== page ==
Five inspiring women, all leaders in the fight against gender-based violence (GBV), made their voices heard during a panel conversation held on Tuesday 13 August at The Vineyard Hotel in Newlands.
The media event occurred on the first of three training-days that collectively formed the “Voices Against Violence” programme, an international training model to strategise with and support local leaders.
The training programme was convened by the Avon Foundation for Women with support from Avon Justine and in partnership with Vital Voices Global Partnership, a global non-profit organisation (NPO).
According to Christine Jaworsky, director of the Avon Foundation for Women based in New York, this was the fourth programme of its kind in South Africa initiated by the group.
“It’s crucial that we open up the conversation about gender-based violence and open up partnerships and connection between the players that can make a tangible difference,” said Jaworsky.
On the panel were Tina Thiart, a trustee of 1 000 Women Trust; Itumeleng Moloko, counselling service manager of People Opposing Women Abuse (POWA); Tarisai Mchuchu-MacMillan of the Mosaic Training Services and Healing Centre for Women; Bernadine Bachar, director of the Saartjie Baartman Centre; and author Ellen Pakkies, a survivor advocate against abuse.
A question raised was why weren’t more women coming forward to report crimes against them. Most on the panel agreed that a big part of this was because women felt victimised by the criminal justice system.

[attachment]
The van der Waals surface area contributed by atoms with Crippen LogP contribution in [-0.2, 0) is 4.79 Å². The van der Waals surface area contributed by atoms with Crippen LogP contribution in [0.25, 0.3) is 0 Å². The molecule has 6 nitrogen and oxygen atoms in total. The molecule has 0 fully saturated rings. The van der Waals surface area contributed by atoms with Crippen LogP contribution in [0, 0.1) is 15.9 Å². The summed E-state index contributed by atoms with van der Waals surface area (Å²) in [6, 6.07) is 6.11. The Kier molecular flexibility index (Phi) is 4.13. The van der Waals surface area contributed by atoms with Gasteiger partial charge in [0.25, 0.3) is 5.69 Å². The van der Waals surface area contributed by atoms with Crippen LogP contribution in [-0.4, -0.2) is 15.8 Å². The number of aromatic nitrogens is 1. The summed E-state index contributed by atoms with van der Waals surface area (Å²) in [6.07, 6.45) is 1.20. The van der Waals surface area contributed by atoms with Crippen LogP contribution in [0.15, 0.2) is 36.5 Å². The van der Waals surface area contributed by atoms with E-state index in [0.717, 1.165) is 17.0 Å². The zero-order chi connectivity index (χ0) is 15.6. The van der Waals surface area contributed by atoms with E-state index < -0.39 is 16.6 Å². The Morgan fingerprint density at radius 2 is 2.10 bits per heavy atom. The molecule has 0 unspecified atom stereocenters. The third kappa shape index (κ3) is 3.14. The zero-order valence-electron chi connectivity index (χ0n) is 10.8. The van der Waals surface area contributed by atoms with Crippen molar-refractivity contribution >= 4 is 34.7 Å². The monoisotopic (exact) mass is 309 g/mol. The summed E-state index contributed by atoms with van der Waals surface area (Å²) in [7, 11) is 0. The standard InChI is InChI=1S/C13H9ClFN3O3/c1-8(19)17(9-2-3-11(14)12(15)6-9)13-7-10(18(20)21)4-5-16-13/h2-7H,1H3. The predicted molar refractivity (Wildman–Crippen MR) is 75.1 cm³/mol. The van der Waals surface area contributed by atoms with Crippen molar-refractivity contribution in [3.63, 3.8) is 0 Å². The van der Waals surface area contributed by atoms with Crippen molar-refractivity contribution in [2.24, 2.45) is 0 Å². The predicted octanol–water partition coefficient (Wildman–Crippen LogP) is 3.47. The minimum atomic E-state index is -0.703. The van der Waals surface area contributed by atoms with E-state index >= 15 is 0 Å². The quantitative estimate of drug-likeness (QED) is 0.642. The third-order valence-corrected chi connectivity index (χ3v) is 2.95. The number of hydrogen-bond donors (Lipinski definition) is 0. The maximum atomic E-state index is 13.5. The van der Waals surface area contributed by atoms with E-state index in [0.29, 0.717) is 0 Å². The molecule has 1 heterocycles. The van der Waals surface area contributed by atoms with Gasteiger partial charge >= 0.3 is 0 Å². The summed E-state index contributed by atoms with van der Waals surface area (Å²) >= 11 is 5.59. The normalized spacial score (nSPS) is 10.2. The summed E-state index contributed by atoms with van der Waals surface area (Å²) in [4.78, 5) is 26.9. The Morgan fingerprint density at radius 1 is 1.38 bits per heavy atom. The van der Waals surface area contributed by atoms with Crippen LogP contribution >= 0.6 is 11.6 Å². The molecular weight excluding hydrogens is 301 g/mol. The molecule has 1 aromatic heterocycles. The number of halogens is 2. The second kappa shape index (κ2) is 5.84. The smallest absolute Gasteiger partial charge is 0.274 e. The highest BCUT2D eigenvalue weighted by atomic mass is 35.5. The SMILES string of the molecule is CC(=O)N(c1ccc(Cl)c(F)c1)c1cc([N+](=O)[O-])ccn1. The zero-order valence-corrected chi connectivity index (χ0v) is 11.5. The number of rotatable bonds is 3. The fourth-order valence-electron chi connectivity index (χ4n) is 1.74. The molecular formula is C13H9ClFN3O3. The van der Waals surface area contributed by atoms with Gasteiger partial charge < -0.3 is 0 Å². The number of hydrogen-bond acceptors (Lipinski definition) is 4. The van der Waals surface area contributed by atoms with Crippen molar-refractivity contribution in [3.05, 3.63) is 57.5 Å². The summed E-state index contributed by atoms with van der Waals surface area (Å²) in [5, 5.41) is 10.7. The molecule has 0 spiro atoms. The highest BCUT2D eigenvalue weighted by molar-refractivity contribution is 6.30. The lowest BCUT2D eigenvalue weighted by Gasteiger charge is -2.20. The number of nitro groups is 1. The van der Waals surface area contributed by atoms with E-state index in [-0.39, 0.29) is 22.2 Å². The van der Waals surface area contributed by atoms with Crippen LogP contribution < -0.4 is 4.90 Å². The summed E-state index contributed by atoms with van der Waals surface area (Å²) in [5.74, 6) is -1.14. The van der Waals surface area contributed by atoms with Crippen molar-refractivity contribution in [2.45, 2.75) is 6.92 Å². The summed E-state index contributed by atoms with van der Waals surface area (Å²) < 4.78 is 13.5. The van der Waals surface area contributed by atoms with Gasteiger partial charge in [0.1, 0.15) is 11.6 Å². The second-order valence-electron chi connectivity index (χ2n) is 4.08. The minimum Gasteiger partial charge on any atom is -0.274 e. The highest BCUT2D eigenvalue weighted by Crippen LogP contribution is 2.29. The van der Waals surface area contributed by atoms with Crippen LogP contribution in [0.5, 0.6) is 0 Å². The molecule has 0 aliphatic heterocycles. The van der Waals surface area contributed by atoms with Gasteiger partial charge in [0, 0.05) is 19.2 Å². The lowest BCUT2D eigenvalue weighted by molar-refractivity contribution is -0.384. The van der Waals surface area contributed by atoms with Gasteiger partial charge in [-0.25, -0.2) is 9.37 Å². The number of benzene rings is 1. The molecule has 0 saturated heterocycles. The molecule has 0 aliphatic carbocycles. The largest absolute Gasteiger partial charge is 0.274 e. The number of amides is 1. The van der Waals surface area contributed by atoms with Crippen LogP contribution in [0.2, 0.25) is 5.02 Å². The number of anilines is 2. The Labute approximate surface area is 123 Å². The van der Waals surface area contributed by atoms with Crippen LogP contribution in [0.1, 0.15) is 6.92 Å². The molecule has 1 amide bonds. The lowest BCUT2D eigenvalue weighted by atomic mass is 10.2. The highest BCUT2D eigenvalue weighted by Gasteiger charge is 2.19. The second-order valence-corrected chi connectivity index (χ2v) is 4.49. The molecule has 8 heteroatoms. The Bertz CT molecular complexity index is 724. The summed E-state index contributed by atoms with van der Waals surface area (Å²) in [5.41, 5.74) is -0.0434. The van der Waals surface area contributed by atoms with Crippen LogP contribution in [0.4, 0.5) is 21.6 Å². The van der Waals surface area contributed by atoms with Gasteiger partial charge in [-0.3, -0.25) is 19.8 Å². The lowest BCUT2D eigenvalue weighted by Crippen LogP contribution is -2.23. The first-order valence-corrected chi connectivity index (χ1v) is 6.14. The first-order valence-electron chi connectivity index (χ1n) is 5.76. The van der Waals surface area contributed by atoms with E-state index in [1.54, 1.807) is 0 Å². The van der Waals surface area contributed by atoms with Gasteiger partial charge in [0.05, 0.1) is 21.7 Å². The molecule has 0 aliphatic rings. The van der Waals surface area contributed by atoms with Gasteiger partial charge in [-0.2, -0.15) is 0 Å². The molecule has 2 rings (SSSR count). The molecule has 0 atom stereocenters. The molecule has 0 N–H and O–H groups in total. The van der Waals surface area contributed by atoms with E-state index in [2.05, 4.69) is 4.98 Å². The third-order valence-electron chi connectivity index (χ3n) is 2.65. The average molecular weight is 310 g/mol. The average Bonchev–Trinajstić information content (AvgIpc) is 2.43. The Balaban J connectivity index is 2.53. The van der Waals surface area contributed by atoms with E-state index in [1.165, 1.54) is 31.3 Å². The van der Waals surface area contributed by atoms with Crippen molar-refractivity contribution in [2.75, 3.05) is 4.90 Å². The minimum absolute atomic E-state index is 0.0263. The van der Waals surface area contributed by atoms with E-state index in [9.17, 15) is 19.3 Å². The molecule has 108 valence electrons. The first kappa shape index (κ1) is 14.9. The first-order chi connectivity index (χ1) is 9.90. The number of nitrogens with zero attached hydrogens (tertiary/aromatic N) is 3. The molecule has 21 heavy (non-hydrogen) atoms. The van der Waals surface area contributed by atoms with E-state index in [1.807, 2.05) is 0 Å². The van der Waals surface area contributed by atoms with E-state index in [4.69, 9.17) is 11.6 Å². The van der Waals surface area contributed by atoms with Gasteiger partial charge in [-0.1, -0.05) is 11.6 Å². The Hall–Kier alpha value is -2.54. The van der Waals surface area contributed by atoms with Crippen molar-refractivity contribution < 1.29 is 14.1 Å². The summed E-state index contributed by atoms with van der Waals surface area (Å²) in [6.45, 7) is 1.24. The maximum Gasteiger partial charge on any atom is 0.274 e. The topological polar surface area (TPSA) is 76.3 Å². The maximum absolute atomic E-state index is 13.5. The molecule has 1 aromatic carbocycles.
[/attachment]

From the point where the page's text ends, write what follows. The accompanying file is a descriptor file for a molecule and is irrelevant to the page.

Moloko of POWA, however, felt it went deeper than that. “It all starts with socialisation. From an early age, men are taught that they have power over women. And if you believe that, you will use it. We need a change of mindset in this country.
“We need to choose the people who are placed in influential positions more carefully. They must be people who see the struggles that woman face as something that needs to be addressed urgently,” she added.
Bachar of Saartjie Baartman was of the same mind. She felt that society needed to scrutinise the way women and children were being treated by the justice system. For example, the choice of language used needed to be given careful thought.
“We had a case in court where the advocate referred to women living at Saartjie Baartman as ‘inmates’ or that they were there because they had ‘a tiff with their husband’. Language like this undermines women,” she said.
Another issue identified was how outdated South Africa’s Domestic Violence Act of 1998 was. Mchuchu-MacMillan of Mosaic said it was about time politicians amended it.
“Protection orders are still being issued on paper. What should women do if they lose it, or if it is at home, often the very place where her abusive partner is waiting? If she arrives at a police station without it, she is told to fetch it before they can act,” she said.
The predominant message that surfaced was that it would take a collective effort to stop the abuse.
“We can’t do it without our male partners. Just being a good man is not enough. They have to call out other men when they see them perpetrating violence against women and children,” said Mchuchu-MacMillan.
Bringing the message home was Pakkies, who shared her life story.
“For many people, I will always just be the woman who killed her son (Adam). People don’t take the time to get to know each other, to get to know their children.
“We must start being interested in those around us and try to see the good in them. Women especially should uplift each other rather than gossip behind each other’s backs,” Pakkies said.